The Adventures of Sherlock Holmes eBook

This eBook from the Gutenberg Project consists of approximately 316 pages of information about The Adventures of Sherlock Holmes.

“So much so,” I remarked, “that of the last six cases which I have added to my notes, three have been entirely free of any legal crime.”

“Precisely.  You allude to my attempt to recover the Irene Adler papers, to the singular case of Miss Mary Sutherland, and to the adventure of the man with the twisted lip.  Well, I have no doubt that this small matter will fall into the same innocent category.  You know Peterson, the commissionaire?”

“Yes.”

“It is to him that this trophy belongs.”

“It is his hat.”

“No, no, he found it.  Its owner is unknown.  I beg that you will look upon it not as a battered billycock but as an intellectual problem.  And, first, as to how it came here.  It arrived upon Christmas morning, in company with a good fat goose, which is, I have no doubt, roasting at this moment in front of Peterson’s fire.  The facts are these:  about four o’clock on Christmas morning, Peterson, who, as you know, is a very honest fellow, was returning from some small jollification and was making his way homeward down Tottenham Court Road.  In front of him he saw, in the gaslight, a tallish man, walking with a slight stagger, and carrying a white goose slung over his shoulder.  As he reached the corner of Goodge Street, a row broke out between this stranger and a little knot of roughs.  One of the latter knocked off the man’s hat, on which he raised his stick to defend himself and, swinging it over his head, smashed the shop window behind him.  Peterson had rushed forward to protect the stranger from his assailants; but the man, shocked at having broken the window, and seeing an official-looking person in uniform rushing towards him, dropped his goose, took to his heels, and vanished amid the labyrinth of small streets which lie at the back of Tottenham Court Road.  The roughs had also fled at the appearance of Peterson, so that he was left in possession of the field of battle, and also of the spoils of victory in the shape of this battered hat and a most unimpeachable Christmas goose.”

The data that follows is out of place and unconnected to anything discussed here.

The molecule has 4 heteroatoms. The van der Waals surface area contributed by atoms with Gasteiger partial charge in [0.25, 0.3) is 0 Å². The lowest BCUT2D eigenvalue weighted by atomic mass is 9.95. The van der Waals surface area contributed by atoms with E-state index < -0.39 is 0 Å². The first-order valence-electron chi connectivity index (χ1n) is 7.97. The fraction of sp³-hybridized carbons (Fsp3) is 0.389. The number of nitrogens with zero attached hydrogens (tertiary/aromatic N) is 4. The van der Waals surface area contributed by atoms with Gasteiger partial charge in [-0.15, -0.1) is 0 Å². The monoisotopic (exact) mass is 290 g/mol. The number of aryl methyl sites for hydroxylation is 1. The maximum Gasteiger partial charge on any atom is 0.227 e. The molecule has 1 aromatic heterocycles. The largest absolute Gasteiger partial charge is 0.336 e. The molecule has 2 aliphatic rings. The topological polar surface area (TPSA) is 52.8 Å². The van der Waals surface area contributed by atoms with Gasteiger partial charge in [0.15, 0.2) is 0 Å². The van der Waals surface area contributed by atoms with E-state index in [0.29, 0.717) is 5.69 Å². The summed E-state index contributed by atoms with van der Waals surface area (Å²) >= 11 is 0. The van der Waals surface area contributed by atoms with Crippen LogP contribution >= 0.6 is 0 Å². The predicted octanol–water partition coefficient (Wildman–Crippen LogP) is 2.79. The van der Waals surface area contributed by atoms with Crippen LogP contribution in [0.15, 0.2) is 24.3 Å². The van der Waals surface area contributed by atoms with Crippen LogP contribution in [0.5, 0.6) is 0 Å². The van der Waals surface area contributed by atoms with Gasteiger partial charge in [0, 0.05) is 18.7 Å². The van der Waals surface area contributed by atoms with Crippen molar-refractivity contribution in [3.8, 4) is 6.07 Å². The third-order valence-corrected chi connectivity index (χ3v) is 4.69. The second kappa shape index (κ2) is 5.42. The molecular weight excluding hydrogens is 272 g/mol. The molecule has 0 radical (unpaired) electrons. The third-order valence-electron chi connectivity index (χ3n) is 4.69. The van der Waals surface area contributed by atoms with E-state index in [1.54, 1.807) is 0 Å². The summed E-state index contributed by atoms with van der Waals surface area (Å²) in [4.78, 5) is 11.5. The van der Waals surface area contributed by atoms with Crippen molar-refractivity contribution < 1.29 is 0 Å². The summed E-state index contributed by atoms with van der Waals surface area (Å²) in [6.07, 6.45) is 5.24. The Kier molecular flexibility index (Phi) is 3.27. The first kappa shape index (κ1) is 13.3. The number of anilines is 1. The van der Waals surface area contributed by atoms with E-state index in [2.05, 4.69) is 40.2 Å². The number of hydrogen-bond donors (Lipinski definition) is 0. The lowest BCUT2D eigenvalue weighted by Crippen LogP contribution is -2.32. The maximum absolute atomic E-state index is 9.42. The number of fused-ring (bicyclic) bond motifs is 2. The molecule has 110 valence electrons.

“Which surely he restored to their owner?”

“My dear fellow, there lies the problem.  It is true that ’For Mrs. Henry Baker’ was printed upon a small card which was tied to the bird’s left leg, and it is also true that the initials ’H.  B.’ are legible upon the lining of this hat, but as there are some thousands of Bakers, and some hundreds of Henry Bakers in this city of ours, it is not easy to restore lost property to any one of them.”

“What, then, did Peterson do?”

“He brought round both hat and goose to me on Christmas morning, knowing that even the smallest problems are of interest to me.  The goose we retained until this morning, when there were signs that, in spite of the slight frost, it would be well that it should be eaten without unnecessary delay.  Its finder has carried it off, therefore, to fulfil the ultimate destiny of a goose, while I continue to retain the hat of the unknown gentleman who lost his Christmas dinner.”

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The Adventures of Sherlock Holmes from Project Gutenberg. Public domain.